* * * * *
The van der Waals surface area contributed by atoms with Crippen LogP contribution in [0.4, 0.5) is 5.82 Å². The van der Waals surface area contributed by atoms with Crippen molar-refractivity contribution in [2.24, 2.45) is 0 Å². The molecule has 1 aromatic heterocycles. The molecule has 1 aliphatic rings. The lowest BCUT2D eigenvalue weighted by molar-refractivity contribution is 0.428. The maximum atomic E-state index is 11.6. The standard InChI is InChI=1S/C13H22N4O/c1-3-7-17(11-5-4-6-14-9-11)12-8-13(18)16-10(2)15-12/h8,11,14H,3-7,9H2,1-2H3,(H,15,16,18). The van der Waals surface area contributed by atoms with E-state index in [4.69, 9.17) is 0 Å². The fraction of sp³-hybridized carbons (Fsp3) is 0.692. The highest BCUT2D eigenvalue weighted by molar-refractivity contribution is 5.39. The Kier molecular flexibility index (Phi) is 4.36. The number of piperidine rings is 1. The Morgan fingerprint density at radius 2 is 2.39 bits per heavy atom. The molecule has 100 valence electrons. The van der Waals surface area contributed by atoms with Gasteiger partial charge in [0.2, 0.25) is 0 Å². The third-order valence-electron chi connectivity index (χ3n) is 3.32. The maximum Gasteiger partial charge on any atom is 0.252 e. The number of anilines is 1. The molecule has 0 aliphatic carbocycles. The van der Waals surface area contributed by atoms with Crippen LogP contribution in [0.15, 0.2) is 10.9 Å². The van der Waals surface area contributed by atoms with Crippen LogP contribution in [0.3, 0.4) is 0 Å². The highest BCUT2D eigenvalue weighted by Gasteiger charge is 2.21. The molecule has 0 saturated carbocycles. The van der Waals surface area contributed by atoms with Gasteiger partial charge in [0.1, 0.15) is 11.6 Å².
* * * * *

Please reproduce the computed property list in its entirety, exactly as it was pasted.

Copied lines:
The van der Waals surface area contributed by atoms with Crippen LogP contribution in [0.4, 0.5) is 5.82 Å². The van der Waals surface area contributed by atoms with Crippen molar-refractivity contribution in [2.24, 2.45) is 0 Å². The molecule has 1 aromatic heterocycles. The molecule has 1 aliphatic rings. The lowest BCUT2D eigenvalue weighted by molar-refractivity contribution is 0.428. The maximum atomic E-state index is 11.6. The standard InChI is InChI=1S/C13H22N4O/c1-3-7-17(11-5-4-6-14-9-11)12-8-13(18)16-10(2)15-12/h8,11,14H,3-7,9H2,1-2H3,(H,15,16,18). The van der Waals surface area contributed by atoms with E-state index in [4.69, 9.17) is 0 Å². The fraction of sp³-hybridized carbons (Fsp3) is 0.692. The highest BCUT2D eigenvalue weighted by molar-refractivity contribution is 5.39. The Kier molecular flexibility index (Phi) is 4.36. The number of piperidine rings is 1. The Morgan fingerprint density at radius 2 is 2.39 bits per heavy atom. The molecule has 100 valence electrons. The van der Waals surface area contributed by atoms with Gasteiger partial charge in [0.2, 0.25) is 0 Å². The third-order valence-electron chi connectivity index (χ3n) is 3.32. The maximum Gasteiger partial charge on any atom is 0.252 e. The number of anilines is 1. The molecule has 0 aliphatic carbocycles. The van der Waals surface area contributed by atoms with Crippen LogP contribution in [0.15, 0.2) is 10.9 Å². The van der Waals surface area contributed by atoms with Crippen LogP contribution in [0.3, 0.4) is 0 Å². The highest BCUT2D eigenvalue weighted by Gasteiger charge is 2.21. The molecule has 0 saturated carbocycles. The van der Waals surface area contributed by atoms with Gasteiger partial charge in [0.1, 0.15) is 11.6 Å².